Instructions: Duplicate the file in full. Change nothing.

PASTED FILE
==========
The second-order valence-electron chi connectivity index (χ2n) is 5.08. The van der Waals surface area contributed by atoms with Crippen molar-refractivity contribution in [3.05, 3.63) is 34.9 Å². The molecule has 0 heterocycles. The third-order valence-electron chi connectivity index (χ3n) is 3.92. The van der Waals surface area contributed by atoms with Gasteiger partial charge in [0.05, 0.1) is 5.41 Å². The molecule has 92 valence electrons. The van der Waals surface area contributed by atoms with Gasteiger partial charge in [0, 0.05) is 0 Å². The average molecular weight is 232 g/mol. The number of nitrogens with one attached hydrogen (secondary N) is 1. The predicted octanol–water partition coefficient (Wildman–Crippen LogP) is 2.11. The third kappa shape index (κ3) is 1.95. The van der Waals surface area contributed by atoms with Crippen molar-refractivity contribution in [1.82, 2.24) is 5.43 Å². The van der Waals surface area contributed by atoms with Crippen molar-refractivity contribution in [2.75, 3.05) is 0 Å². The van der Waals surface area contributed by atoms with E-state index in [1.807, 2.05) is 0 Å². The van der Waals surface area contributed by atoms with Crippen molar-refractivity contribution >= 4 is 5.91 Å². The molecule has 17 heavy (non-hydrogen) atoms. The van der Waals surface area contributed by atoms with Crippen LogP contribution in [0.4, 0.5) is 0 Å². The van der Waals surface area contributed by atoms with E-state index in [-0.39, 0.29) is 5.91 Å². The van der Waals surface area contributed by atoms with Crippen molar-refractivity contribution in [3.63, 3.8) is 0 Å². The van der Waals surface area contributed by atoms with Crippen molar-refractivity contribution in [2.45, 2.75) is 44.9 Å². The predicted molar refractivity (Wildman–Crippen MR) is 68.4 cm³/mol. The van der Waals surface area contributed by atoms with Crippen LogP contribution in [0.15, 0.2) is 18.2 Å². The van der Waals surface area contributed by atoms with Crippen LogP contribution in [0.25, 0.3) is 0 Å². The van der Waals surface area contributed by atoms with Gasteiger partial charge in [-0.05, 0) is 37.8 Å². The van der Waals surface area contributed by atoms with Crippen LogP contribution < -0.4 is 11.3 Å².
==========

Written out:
The second-order valence-electron chi connectivity index (χ2n) is 5.08. The van der Waals surface area contributed by atoms with Crippen molar-refractivity contribution in [3.05, 3.63) is 34.9 Å². The molecule has 0 heterocycles. The third-order valence-electron chi connectivity index (χ3n) is 3.92. The van der Waals surface area contributed by atoms with Gasteiger partial charge in [0.05, 0.1) is 5.41 Å². The molecule has 92 valence electrons. The van der Waals surface area contributed by atoms with Gasteiger partial charge in [0, 0.05) is 0 Å². The average molecular weight is 232 g/mol. The number of nitrogens with one attached hydrogen (secondary N) is 1. The predicted octanol–water partition coefficient (Wildman–Crippen LogP) is 2.11. The third kappa shape index (κ3) is 1.95. The van der Waals surface area contributed by atoms with Crippen molar-refractivity contribution in [1.82, 2.24) is 5.43 Å². The van der Waals surface area contributed by atoms with Crippen molar-refractivity contribution in [2.75, 3.05) is 0 Å². The van der Waals surface area contributed by atoms with E-state index in [1.807, 2.05) is 0 Å². The van der Waals surface area contributed by atoms with Crippen molar-refractivity contribution >= 4 is 5.91 Å². The molecule has 17 heavy (non-hydrogen) atoms. The van der Waals surface area contributed by atoms with Crippen LogP contribution in [0.4, 0.5) is 0 Å². The van der Waals surface area contributed by atoms with E-state index in [-0.39, 0.29) is 5.91 Å². The van der Waals surface area contributed by atoms with Crippen molar-refractivity contribution in [3.63, 3.8) is 0 Å². The van der Waals surface area contributed by atoms with Crippen molar-refractivity contribution in [2.45, 2.75) is 44.9 Å². The predicted molar refractivity (Wildman–Crippen MR) is 68.4 cm³/mol. The van der Waals surface area contributed by atoms with Crippen LogP contribution in [0.15, 0.2) is 18.2 Å². The van der Waals surface area contributed by atoms with Crippen LogP contribution in [0.25, 0.3) is 0 Å². The van der Waals surface area contributed by atoms with Gasteiger partial charge in [-0.05, 0) is 37.8 Å². The van der Waals surface area contributed by atoms with Crippen LogP contribution < -0.4 is 11.3 Å².